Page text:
Tizita (The Fleur Trilogy Book 2)
Sharon Heath, author
Physics wunderkind Fleur Robins, just a little odd and more familiar with multiple universes than complicated affairs of the heart, is cast adrift when her project to address the climate crisis is stalled. Worse still, her Ethiopian-born fiancé Assefa takes off right after her 21st birthday party to track down his father, who’s gone missing investigating Ethiopian claims to the Ark of the Covenant. Fleur is left to contend with the puzzle of parallel worlds, an awkward admirer, and her best friend Sammie’s entanglement with an abusive boyfriend. Assefa’s reconnection with a childhood sweetheart leads Fleur to seek consolation at Jane Goodall’s Gombe Stream Chimpanzee Reserve, but it’s through a bumbling encounter with her rival that the many worlds of Fleur’s life begin to come together. In the experience of tizita—the interplay of memory, loss, and longing—Fleur is flung into conflicts between science and religion, race and privilege, climate danger and denial, sex and love. With humor, whimsy, and the clumsiness and grace of innocence, Fleur feels her way through the narrow alleyway between hope and despair to her heart’s sweetest home.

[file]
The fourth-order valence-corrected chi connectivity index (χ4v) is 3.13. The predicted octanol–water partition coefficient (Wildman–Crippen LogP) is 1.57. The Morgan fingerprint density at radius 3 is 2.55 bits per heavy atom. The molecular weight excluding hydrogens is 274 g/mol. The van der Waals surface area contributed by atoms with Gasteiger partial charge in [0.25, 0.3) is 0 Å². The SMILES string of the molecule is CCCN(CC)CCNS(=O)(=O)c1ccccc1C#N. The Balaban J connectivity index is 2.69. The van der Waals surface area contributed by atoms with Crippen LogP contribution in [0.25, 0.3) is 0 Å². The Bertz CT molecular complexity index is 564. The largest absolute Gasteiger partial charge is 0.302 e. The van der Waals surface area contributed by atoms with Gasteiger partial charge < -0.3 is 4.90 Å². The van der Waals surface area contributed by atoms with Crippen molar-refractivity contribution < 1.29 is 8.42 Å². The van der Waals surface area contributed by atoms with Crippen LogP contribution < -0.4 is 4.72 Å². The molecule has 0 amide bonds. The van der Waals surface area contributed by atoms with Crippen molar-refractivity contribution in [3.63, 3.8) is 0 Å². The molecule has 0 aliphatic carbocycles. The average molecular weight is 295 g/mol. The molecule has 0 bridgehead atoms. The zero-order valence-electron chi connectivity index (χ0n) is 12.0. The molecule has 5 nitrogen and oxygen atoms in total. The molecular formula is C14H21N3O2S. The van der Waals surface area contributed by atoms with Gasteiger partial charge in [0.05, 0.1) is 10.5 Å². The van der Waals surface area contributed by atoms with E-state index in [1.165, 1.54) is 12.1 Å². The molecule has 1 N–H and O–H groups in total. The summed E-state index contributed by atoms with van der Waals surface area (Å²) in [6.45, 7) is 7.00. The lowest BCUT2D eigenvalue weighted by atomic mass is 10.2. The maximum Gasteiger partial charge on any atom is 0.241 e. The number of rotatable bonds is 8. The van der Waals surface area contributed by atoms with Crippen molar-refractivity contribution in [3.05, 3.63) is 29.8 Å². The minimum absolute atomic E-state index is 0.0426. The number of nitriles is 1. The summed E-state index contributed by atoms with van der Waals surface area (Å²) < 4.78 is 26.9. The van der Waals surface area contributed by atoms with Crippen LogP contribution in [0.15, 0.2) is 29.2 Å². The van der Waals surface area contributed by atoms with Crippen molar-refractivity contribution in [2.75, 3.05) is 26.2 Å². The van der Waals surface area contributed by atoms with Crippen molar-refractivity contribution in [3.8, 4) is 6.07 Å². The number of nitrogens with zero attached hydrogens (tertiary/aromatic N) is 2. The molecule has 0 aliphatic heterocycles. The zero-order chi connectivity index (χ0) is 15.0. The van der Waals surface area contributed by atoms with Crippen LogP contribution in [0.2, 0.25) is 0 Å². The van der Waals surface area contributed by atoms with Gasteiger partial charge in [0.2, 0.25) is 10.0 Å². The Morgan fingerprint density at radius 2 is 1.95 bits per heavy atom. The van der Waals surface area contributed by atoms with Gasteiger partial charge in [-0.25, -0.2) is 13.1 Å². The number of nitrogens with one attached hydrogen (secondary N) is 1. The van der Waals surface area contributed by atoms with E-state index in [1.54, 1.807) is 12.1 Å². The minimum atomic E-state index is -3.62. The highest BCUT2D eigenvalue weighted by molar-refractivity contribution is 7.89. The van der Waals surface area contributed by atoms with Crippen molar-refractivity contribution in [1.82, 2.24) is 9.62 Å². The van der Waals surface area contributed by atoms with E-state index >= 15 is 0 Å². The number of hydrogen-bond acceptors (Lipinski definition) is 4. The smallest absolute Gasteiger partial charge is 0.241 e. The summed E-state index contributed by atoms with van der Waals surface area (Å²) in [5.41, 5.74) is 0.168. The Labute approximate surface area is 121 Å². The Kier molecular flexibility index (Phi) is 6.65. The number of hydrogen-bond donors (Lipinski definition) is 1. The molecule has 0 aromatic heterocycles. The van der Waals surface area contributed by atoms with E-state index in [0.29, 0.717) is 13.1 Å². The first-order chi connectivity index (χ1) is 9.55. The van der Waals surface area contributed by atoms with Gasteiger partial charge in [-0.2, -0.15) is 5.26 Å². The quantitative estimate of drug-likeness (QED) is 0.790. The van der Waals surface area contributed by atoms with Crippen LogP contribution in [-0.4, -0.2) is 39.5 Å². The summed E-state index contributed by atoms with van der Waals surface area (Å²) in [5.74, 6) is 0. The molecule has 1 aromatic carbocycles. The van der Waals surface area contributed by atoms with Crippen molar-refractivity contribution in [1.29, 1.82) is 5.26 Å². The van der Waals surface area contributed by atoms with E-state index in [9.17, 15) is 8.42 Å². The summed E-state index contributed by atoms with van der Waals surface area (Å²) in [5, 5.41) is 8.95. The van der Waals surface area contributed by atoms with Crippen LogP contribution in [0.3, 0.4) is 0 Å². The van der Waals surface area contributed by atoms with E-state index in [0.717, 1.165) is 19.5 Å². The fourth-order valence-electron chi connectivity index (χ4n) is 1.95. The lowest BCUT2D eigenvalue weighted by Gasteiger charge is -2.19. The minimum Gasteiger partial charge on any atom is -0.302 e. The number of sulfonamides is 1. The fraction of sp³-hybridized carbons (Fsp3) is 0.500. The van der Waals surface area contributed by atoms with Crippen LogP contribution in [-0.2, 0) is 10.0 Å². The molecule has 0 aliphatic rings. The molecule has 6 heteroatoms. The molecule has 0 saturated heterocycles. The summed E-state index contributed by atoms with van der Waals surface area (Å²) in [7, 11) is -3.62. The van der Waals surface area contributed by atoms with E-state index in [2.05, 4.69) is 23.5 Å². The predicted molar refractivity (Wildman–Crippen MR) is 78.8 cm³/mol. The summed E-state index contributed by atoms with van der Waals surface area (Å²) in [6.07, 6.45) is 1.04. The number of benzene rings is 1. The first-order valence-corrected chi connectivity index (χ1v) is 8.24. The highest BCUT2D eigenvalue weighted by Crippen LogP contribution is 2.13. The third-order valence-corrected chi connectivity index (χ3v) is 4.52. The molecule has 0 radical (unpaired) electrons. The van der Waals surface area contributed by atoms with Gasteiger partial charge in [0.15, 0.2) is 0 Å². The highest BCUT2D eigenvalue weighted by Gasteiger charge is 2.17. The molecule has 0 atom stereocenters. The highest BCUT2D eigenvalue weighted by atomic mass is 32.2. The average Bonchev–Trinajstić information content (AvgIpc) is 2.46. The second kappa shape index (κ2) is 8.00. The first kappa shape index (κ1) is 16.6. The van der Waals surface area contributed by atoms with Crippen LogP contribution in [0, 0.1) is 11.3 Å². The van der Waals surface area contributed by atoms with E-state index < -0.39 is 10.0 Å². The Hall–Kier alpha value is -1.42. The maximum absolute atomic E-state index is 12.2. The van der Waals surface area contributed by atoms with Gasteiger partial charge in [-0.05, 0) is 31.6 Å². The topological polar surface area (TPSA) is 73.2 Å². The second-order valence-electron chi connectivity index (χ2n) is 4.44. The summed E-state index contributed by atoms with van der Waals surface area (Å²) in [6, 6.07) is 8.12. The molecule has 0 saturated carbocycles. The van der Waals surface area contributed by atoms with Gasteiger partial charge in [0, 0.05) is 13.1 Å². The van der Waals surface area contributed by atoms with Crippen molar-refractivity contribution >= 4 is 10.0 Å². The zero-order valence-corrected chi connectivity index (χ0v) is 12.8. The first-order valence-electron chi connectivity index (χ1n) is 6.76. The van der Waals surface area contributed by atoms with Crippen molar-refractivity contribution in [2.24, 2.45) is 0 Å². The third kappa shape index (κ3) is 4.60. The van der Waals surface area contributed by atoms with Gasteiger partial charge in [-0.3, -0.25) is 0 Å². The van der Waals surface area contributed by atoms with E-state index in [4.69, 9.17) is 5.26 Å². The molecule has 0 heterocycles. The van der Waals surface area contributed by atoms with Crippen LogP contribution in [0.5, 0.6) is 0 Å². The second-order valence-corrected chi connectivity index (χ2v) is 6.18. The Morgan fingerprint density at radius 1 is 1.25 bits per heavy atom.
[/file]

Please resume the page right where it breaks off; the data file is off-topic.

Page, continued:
Heath (The History of My Body) continues the story of fictional young Nobel laureate Fleur Robins as she pursues matters of the heart as well as her cutting-edge physics research, while facing challenging social interactions. Fleur’s 21st birthday celebration is also her send-off for her fiancé, Assefa Berhanu, who is returning the following day to his native Ethiopia in search of his missing father. At Caltech, Fleur and her research team discuss possible avenues to harness the “dark matter within all living organisms” to transport people by means of “the principle of dematerialization.” After finding his father, Assefa remains in remote Ethiopia to reconnect with the beautiful Makeda Geteye, whom he knew as a child and who is now part of a team running a home for children orphaned by AIDS. Meanwhile, Fleur deals with the crush that a new research assistant has on her, Assefa’s sudden physical and emotional distance, a neighborhood squabble, and some medical issues. With so much going on, this could feel overstuffed, but Heath’s adroit writing makes Fleur’s remarkable life consistently captivating. (BookLife)